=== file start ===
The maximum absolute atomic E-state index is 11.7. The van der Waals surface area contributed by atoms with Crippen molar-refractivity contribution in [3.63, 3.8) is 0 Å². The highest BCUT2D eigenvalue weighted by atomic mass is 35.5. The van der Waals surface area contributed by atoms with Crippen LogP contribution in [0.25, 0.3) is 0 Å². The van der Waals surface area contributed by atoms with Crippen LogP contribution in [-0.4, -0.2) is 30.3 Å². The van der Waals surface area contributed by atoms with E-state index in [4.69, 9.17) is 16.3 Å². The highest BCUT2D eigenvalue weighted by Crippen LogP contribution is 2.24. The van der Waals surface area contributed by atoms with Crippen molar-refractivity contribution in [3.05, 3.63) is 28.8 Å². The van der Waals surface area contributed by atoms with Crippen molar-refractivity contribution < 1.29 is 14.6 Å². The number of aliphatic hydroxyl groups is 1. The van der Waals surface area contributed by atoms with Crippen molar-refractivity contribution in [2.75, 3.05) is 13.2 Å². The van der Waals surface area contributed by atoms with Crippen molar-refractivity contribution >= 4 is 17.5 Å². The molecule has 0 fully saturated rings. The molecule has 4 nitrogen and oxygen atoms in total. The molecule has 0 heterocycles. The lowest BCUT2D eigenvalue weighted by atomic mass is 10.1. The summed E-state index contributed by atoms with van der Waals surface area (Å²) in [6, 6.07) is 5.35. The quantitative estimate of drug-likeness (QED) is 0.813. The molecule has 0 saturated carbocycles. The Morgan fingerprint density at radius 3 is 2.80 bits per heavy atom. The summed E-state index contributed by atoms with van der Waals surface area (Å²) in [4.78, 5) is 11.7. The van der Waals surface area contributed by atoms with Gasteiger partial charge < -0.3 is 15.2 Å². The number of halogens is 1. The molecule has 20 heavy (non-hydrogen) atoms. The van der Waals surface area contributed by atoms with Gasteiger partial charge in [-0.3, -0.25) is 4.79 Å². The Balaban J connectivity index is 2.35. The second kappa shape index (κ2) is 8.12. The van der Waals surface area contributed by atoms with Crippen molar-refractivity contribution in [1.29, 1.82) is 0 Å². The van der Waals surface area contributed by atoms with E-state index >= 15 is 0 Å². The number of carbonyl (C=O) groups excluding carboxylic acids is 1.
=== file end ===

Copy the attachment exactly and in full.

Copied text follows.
The maximum absolute atomic E-state index is 11.7. The van der Waals surface area contributed by atoms with Crippen molar-refractivity contribution in [3.63, 3.8) is 0 Å². The highest BCUT2D eigenvalue weighted by atomic mass is 35.5. The van der Waals surface area contributed by atoms with Crippen LogP contribution in [0.25, 0.3) is 0 Å². The van der Waals surface area contributed by atoms with Crippen LogP contribution in [-0.4, -0.2) is 30.3 Å². The van der Waals surface area contributed by atoms with E-state index in [4.69, 9.17) is 16.3 Å². The highest BCUT2D eigenvalue weighted by Crippen LogP contribution is 2.24. The van der Waals surface area contributed by atoms with Crippen molar-refractivity contribution in [3.05, 3.63) is 28.8 Å². The van der Waals surface area contributed by atoms with Crippen molar-refractivity contribution < 1.29 is 14.6 Å². The number of aliphatic hydroxyl groups is 1. The van der Waals surface area contributed by atoms with Crippen molar-refractivity contribution in [2.75, 3.05) is 13.2 Å². The van der Waals surface area contributed by atoms with Crippen molar-refractivity contribution >= 4 is 17.5 Å². The molecule has 0 fully saturated rings. The molecule has 4 nitrogen and oxygen atoms in total. The molecule has 0 heterocycles. The lowest BCUT2D eigenvalue weighted by atomic mass is 10.1. The summed E-state index contributed by atoms with van der Waals surface area (Å²) in [6, 6.07) is 5.35. The quantitative estimate of drug-likeness (QED) is 0.813. The molecule has 0 saturated carbocycles. The Morgan fingerprint density at radius 3 is 2.80 bits per heavy atom. The summed E-state index contributed by atoms with van der Waals surface area (Å²) in [4.78, 5) is 11.7. The van der Waals surface area contributed by atoms with Gasteiger partial charge < -0.3 is 15.2 Å². The number of halogens is 1. The molecule has 20 heavy (non-hydrogen) atoms. The van der Waals surface area contributed by atoms with Gasteiger partial charge in [-0.3, -0.25) is 4.79 Å². The Balaban J connectivity index is 2.35. The second kappa shape index (κ2) is 8.12. The van der Waals surface area contributed by atoms with Crippen molar-refractivity contribution in [1.29, 1.82) is 0 Å². The van der Waals surface area contributed by atoms with E-state index >= 15 is 0 Å². The number of carbonyl (C=O) groups excluding carboxylic acids is 1.